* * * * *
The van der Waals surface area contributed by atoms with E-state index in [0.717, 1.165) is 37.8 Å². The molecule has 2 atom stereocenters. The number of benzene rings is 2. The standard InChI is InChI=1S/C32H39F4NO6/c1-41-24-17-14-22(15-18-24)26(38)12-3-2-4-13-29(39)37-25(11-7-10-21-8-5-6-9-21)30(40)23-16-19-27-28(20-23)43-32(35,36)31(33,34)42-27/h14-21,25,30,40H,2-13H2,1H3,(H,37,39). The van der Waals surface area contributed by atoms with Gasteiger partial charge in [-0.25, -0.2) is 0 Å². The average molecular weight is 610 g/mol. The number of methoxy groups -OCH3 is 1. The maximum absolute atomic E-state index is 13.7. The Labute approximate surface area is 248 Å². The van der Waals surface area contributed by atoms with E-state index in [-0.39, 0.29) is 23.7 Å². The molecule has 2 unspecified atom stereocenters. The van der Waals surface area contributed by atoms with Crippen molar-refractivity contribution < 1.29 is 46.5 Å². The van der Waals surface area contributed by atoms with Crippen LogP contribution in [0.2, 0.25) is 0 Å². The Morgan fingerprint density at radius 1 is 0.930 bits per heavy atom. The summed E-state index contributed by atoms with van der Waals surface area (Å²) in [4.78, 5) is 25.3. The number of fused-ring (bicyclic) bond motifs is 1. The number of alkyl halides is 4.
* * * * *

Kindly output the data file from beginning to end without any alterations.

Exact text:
The van der Waals surface area contributed by atoms with E-state index in [0.717, 1.165) is 37.8 Å². The molecule has 2 atom stereocenters. The number of benzene rings is 2. The standard InChI is InChI=1S/C32H39F4NO6/c1-41-24-17-14-22(15-18-24)26(38)12-3-2-4-13-29(39)37-25(11-7-10-21-8-5-6-9-21)30(40)23-16-19-27-28(20-23)43-32(35,36)31(33,34)42-27/h14-21,25,30,40H,2-13H2,1H3,(H,37,39). The van der Waals surface area contributed by atoms with Gasteiger partial charge in [-0.25, -0.2) is 0 Å². The average molecular weight is 610 g/mol. The number of methoxy groups -OCH3 is 1. The maximum absolute atomic E-state index is 13.7. The Labute approximate surface area is 248 Å². The van der Waals surface area contributed by atoms with E-state index in [-0.39, 0.29) is 23.7 Å². The molecule has 2 unspecified atom stereocenters. The van der Waals surface area contributed by atoms with Crippen molar-refractivity contribution < 1.29 is 46.5 Å². The van der Waals surface area contributed by atoms with Crippen LogP contribution in [0.2, 0.25) is 0 Å². The Morgan fingerprint density at radius 1 is 0.930 bits per heavy atom. The summed E-state index contributed by atoms with van der Waals surface area (Å²) in [4.78, 5) is 25.3. The number of fused-ring (bicyclic) bond motifs is 1. The number of alkyl halides is 4.